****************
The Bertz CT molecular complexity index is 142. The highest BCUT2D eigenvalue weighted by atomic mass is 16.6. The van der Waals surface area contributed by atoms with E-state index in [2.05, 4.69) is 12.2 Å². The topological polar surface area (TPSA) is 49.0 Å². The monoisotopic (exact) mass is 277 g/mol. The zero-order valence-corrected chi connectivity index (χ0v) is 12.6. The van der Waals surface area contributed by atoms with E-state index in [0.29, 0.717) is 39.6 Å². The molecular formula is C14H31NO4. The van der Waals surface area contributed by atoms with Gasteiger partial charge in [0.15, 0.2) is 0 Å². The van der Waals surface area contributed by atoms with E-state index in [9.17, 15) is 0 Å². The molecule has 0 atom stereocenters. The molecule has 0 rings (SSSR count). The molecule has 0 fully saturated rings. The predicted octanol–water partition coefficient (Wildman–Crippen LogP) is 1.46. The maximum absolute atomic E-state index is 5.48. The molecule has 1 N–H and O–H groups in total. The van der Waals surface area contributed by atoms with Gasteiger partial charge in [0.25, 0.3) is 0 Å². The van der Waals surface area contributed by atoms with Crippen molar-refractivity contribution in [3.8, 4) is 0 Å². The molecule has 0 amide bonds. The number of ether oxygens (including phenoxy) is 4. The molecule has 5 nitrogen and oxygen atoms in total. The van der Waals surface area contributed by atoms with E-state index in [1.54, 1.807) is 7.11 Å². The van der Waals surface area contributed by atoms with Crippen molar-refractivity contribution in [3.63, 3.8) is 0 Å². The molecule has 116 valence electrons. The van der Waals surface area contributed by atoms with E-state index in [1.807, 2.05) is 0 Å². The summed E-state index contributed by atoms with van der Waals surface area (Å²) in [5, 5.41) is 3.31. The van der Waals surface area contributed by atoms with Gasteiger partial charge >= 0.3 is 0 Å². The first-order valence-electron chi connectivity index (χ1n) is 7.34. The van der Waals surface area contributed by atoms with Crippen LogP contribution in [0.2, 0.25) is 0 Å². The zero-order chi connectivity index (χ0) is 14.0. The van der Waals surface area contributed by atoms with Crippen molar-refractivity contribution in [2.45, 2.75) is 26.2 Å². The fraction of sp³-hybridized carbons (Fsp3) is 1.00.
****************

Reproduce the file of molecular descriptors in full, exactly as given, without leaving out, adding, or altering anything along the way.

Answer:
The Bertz CT molecular complexity index is 142. The highest BCUT2D eigenvalue weighted by atomic mass is 16.6. The van der Waals surface area contributed by atoms with E-state index in [2.05, 4.69) is 12.2 Å². The topological polar surface area (TPSA) is 49.0 Å². The monoisotopic (exact) mass is 277 g/mol. The zero-order valence-corrected chi connectivity index (χ0v) is 12.6. The van der Waals surface area contributed by atoms with E-state index in [0.29, 0.717) is 39.6 Å². The molecular formula is C14H31NO4. The van der Waals surface area contributed by atoms with Gasteiger partial charge in [0.15, 0.2) is 0 Å². The van der Waals surface area contributed by atoms with E-state index in [9.17, 15) is 0 Å². The molecule has 0 atom stereocenters. The molecule has 0 rings (SSSR count). The molecule has 0 fully saturated rings. The predicted octanol–water partition coefficient (Wildman–Crippen LogP) is 1.46. The maximum absolute atomic E-state index is 5.48. The molecule has 1 N–H and O–H groups in total. The van der Waals surface area contributed by atoms with Gasteiger partial charge in [0.25, 0.3) is 0 Å². The van der Waals surface area contributed by atoms with Crippen molar-refractivity contribution in [3.8, 4) is 0 Å². The molecule has 0 amide bonds. The number of ether oxygens (including phenoxy) is 4. The molecule has 5 nitrogen and oxygen atoms in total. The van der Waals surface area contributed by atoms with E-state index in [1.54, 1.807) is 7.11 Å². The van der Waals surface area contributed by atoms with Crippen molar-refractivity contribution in [3.63, 3.8) is 0 Å². The molecule has 116 valence electrons. The van der Waals surface area contributed by atoms with E-state index in [1.807, 2.05) is 0 Å². The summed E-state index contributed by atoms with van der Waals surface area (Å²) in [5, 5.41) is 3.31. The van der Waals surface area contributed by atoms with Gasteiger partial charge >= 0.3 is 0 Å². The first-order valence-electron chi connectivity index (χ1n) is 7.34. The van der Waals surface area contributed by atoms with Crippen LogP contribution in [0.2, 0.25) is 0 Å². The zero-order chi connectivity index (χ0) is 14.0. The van der Waals surface area contributed by atoms with Crippen molar-refractivity contribution in [2.45, 2.75) is 26.2 Å². The fraction of sp³-hybridized carbons (Fsp3) is 1.00.